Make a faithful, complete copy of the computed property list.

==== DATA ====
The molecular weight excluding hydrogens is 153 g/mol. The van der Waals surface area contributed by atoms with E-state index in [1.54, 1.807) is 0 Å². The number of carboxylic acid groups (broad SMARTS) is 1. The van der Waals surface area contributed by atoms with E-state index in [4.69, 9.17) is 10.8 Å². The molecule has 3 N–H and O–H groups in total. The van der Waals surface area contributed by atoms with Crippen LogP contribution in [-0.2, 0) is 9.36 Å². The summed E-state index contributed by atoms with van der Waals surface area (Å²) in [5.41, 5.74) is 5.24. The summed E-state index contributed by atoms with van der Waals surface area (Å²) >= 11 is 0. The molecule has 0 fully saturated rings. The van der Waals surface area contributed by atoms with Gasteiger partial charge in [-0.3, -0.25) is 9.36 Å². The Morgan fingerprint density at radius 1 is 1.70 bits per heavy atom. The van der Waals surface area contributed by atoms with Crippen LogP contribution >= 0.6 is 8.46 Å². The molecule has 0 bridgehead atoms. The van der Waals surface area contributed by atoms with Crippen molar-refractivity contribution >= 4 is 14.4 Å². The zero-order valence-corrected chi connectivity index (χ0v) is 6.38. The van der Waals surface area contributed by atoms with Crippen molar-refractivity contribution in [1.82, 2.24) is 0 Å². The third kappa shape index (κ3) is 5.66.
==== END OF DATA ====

The molecular weight excluding hydrogens is 153 g/mol. The van der Waals surface area contributed by atoms with E-state index in [1.54, 1.807) is 0 Å². The number of carboxylic acid groups (broad SMARTS) is 1. The van der Waals surface area contributed by atoms with E-state index in [4.69, 9.17) is 10.8 Å². The molecule has 3 N–H and O–H groups in total. The van der Waals surface area contributed by atoms with Crippen LogP contribution in [-0.2, 0) is 9.36 Å². The summed E-state index contributed by atoms with van der Waals surface area (Å²) in [5.41, 5.74) is 5.24. The summed E-state index contributed by atoms with van der Waals surface area (Å²) >= 11 is 0. The molecule has 0 fully saturated rings. The van der Waals surface area contributed by atoms with Gasteiger partial charge in [-0.3, -0.25) is 9.36 Å². The Morgan fingerprint density at radius 1 is 1.70 bits per heavy atom. The van der Waals surface area contributed by atoms with Crippen LogP contribution >= 0.6 is 8.46 Å². The molecule has 0 bridgehead atoms. The van der Waals surface area contributed by atoms with Crippen molar-refractivity contribution >= 4 is 14.4 Å². The zero-order valence-corrected chi connectivity index (χ0v) is 6.38. The van der Waals surface area contributed by atoms with Crippen molar-refractivity contribution in [1.82, 2.24) is 0 Å². The third kappa shape index (κ3) is 5.66.